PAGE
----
Let’s examine how these three varieties differ and how long they last.
From January through August, type 1 1972 dollars were in circulation. The nine-month production period for Type 1 Ike dollars resulted in a low numismatic value. On the reverse of Type 1 coins, the outline of the Earth is flat from approximately 9 to approximately 11 o’clock.
Additionally, all of the islands beneath Florida are directly below or to the right of the state. Besides that, the feathers on the eagle’s breast are clearly raised.
One speculated explanation for the Philadelphia mint’s decision to use a different reverse die is that Type 1 coins were struck with a low-relief design.
One die, which was in the run for just one production, was used to produce Type 2 Philadelphia Ike dollars. These coins were produced with a reverse die designed exclusively for Proof coins. In August, the Philadelphia mint made a mistake and used the proof reverse die.
Proof dies are known to only produce between 4,000 and 6,000 coins, whereas production dies can produce between 100,000 and 200,000 coins. As such, it is not surprising that a proof die will lose its shine fairly quickly when used to mint thousands of coins.
However, it is believed that fewer than 100,000 Type 2 coins were produced at the Philadelphia mint facility, making Type 2 coins the rarest and most expensive 1972 coins. And it goes without saying that Type 2 of the 1972 dollar coin series is the most valuable.
So how do you identify a dollar of Type 1972? First, Florida is surrounded by flat, nearly indistinguishable islands, which appear to be three flat lines that represent the water instead. Additionally, at the top and bottom of the Earth, North and South America appear flat and fade out.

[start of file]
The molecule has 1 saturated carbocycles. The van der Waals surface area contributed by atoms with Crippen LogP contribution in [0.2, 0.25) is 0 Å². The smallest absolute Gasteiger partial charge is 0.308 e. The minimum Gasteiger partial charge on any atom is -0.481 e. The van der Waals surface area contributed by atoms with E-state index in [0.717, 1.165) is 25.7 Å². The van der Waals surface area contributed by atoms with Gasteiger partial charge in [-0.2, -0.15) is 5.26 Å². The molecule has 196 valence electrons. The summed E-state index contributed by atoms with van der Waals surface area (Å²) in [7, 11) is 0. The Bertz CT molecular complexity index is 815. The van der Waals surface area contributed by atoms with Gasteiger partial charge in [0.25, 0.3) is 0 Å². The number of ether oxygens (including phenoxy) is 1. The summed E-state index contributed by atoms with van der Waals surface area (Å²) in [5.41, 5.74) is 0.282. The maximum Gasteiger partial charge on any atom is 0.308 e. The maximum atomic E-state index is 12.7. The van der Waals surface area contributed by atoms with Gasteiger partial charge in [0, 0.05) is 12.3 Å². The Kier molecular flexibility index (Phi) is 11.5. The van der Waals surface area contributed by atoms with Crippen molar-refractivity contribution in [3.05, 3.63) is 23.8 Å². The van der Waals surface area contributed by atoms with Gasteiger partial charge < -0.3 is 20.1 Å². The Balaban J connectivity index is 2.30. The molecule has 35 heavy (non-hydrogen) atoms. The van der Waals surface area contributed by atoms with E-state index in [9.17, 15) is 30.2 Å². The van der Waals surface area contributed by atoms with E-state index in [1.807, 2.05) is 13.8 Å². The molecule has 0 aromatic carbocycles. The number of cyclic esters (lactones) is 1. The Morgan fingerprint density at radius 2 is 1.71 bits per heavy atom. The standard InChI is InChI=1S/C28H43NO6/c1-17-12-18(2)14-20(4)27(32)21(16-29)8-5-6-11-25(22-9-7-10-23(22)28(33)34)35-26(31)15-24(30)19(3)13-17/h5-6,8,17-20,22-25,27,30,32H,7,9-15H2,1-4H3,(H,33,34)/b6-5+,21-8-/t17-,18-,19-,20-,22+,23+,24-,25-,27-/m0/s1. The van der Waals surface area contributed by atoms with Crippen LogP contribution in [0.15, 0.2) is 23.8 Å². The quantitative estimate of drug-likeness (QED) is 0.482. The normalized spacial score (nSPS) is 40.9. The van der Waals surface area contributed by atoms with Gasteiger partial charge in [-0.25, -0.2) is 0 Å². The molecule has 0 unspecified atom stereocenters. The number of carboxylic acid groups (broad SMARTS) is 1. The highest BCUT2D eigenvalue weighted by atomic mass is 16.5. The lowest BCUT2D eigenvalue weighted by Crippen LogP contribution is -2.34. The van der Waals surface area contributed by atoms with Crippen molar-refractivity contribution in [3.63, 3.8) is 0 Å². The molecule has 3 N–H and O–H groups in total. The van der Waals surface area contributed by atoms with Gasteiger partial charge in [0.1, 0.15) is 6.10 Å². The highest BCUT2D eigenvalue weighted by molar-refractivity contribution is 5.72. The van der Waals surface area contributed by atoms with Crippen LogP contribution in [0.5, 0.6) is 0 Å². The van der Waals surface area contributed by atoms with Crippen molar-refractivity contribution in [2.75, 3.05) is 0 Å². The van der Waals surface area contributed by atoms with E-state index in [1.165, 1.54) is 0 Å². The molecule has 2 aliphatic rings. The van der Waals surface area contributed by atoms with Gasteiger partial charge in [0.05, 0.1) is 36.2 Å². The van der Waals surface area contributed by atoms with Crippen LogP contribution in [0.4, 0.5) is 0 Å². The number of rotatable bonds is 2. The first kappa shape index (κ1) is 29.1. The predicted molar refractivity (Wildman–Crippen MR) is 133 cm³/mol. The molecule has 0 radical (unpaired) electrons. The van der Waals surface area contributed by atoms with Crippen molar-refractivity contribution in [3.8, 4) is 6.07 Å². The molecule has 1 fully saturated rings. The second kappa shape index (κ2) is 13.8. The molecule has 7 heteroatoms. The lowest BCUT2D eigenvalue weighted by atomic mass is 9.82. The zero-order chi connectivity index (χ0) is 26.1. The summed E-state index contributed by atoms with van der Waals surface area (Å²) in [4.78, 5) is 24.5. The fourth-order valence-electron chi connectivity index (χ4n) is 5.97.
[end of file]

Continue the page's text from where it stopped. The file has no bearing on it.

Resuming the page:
The third type of reverse die, in which the Earth on the reverse depicts the proper map, was used by the Philadelphia Mint from September through the end of the year. Islands can therefore be seen below Florida to the south, west, and northwest.
These islands are Haiti, Cuba, Jamaica, and the Dominican Republic. The Earth’s outline is clearly defined, and the design has high relief.
Is Your 1972 Ike Dollar Proof, Uncirculated, Or Circulated?
Before attempting to estimate the value of your 1972 dollar, you must first determine whether it is a circulated, proof, or uncirculated coin.
The term “circulated coins” refers to those used in commerce since their creation. They may show significant wear and tear because they have been moving endlessly from wallets to shops to banks and pockets. Especially in 1972 Ike coins, which are now over 50 years old.
Coins that have been kept in store collections or private collections are considered uncirculated. As a result, they are in pristine condition and show no signs of wear or tear.
However, proof coins are struck differently from circulated and uncirculated coins. A specially crafted planchet with a mirror-like finish on which you can actually see a reflection is struck with a specially crafted coin die.
The fields have no frosting, and the details are solid and striking. Proof and uncirculated coins are obviously much more valuable than circulated coins. In the next section, we’ll go over how coin grading contributes significantly to the price of 1972 dollars.